After preaching on the wonderful John 20 text when Jesus offers powerful peace, I have been thinking of the church as a great pair of, well, lungs. It’s not a very glamorous metaphor for the church but apt, I think.
We live most of our lives in the world, at work and home. Tending to the tasks of daily living, navigating relationships across the generations, flexing our vocational muscles, tending to medical needs, buying groceries, chatting with neighbors in the driveway.
Life demands a lot from us: love, patience, energy (physical and psychic), time, money, discipline, forgiveness, courage. Just as our bodies and spirits need food, exercise and sleep, so do our bodies and spirits need spiritual food, exercise and peace. So we return to church, in person or online.
Like blood cells depleted of oxygen, we return for repletion, through worship and bible study, sharing our lives and praying together in the peace of Jesus. We are filled up like a drooping lily getting a good drink of water. Or like a great pair of lungs! Then we are sent, like blood cells, rich and red, filled with life-giving spiritual oxygen to continue our work as Jesus in the world, loving God and loving neighbor.
We are breathed in to a sacred worshipping community by the Spirit and breathed back out to the world by that same Spirit, carrying all that is peaceful, hopeful and forgiving. At least on our best days.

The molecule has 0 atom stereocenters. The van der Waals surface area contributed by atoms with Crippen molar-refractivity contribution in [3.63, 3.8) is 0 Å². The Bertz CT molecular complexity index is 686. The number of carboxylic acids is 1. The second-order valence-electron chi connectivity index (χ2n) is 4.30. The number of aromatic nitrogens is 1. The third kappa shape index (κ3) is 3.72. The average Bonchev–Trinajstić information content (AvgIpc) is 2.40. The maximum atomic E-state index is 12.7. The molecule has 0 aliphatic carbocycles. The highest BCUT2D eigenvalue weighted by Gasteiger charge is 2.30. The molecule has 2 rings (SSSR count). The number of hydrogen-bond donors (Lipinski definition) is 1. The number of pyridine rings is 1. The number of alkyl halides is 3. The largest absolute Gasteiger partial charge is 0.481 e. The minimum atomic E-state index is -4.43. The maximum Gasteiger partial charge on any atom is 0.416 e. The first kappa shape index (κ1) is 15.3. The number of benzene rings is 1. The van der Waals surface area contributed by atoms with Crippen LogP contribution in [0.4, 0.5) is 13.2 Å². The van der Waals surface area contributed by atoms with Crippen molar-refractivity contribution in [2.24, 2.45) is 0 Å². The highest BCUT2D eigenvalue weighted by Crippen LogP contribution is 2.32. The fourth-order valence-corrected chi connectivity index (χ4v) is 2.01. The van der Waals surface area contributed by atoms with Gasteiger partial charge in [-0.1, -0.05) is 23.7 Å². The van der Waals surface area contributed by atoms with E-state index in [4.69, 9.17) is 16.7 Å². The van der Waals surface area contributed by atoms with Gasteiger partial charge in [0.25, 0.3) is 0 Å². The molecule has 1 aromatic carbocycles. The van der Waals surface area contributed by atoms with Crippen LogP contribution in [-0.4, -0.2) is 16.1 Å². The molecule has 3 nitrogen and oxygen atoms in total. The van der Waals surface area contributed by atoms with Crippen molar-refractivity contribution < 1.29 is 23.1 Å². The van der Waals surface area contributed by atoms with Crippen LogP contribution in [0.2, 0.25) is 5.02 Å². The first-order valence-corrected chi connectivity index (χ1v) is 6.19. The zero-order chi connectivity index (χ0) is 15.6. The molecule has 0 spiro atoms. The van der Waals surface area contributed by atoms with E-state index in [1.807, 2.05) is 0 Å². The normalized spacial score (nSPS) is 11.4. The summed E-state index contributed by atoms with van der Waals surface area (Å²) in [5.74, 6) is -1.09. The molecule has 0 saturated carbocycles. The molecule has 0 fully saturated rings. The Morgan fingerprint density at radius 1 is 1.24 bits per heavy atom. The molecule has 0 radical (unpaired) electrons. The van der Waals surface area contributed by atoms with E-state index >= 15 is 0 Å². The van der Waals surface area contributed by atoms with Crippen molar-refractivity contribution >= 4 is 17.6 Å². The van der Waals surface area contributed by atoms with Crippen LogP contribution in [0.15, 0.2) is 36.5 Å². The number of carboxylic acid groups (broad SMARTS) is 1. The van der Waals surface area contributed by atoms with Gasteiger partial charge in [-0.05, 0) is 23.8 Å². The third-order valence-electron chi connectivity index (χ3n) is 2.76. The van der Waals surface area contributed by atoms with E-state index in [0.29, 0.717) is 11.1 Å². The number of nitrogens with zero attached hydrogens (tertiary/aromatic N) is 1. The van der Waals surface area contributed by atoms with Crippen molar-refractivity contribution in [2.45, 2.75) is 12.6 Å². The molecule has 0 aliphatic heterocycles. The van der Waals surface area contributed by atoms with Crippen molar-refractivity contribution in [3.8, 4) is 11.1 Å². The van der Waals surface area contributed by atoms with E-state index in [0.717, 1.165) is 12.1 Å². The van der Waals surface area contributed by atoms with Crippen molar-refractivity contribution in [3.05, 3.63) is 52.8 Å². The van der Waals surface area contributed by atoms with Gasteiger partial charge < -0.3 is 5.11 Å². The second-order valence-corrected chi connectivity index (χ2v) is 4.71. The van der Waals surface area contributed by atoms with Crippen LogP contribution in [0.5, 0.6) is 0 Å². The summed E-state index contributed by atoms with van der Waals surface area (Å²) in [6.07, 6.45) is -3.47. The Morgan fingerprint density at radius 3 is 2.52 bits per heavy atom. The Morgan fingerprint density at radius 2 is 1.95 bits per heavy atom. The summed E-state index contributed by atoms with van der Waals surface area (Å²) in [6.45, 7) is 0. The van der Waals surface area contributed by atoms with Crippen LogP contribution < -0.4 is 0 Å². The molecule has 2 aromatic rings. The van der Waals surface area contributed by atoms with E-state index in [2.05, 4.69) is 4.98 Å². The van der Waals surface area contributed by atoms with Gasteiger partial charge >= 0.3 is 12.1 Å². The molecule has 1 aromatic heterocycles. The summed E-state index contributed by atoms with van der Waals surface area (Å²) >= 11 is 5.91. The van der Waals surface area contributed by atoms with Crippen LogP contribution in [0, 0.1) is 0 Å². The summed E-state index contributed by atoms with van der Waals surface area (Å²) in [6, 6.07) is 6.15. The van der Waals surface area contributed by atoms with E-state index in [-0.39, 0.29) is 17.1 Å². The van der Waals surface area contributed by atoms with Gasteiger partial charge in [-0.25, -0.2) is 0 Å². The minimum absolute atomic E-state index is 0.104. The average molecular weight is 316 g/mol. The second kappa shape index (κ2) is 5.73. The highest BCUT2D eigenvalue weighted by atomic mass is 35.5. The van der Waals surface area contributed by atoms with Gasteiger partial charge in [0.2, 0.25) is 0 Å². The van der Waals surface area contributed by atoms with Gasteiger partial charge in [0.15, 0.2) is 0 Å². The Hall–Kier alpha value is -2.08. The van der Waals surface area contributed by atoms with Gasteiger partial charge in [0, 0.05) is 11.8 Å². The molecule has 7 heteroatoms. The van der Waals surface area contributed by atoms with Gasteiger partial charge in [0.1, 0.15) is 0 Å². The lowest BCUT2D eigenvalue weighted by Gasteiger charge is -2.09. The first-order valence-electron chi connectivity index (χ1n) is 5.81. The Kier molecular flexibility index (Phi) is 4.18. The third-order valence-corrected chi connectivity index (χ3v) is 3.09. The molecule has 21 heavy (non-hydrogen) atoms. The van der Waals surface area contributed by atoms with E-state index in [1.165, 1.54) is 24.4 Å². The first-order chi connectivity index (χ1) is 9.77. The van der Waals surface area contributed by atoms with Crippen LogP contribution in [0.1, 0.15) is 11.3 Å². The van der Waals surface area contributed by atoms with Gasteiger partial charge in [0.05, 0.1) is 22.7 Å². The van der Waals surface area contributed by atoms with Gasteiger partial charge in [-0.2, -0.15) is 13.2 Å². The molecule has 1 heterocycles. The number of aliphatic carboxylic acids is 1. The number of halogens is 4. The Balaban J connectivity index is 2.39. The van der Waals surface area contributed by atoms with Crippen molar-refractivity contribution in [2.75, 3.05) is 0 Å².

And being filled up, receiving the peace of Christ, helps us weather what feels like a constant sea of change. While things feel like they might be settling into a new normal, life as the church continues apace. We prepare to welcome a new staff member as we say goodbye to our beloved Parish Administrator Bob Eiselt who moves into a well-deserved retirement. (Life will certainly change for his wife, Deb!)
This month our high school (and college) students will graduate, and family rhythms will change dramatically. The earth will emerge from under the flooded waters of the St. Croix as we assess how both flood and late season wet snow brought new and unwelcome changes to our landscapes.
At the end of the month, we move our contemporary service to our drive-in location—a welcome change to some and less welcome to others. And the drive-in will look different as the sheeting on the screen framework will come down in our first deferred maintenance project of the comprehensive campaign. Will we like it? Will it feel the same?
Some of you are weathering significant changes of your own, births and deaths, marriages and divorces, new employment and unemployment, diagnosis and recovery. And it can be a blip on the radar and it can threaten to overwhelm.
When we feel overwhelmed a common piece of advice is to just breathe. So, church, let’s breathe. Let’s gather and send, worship and serve, gather and send, pray and work, gather and send—filling us up and sending us out. Knowing that all that is life giving is of God. And that we are God’s life-giving breath for the world.
In that powerful peace,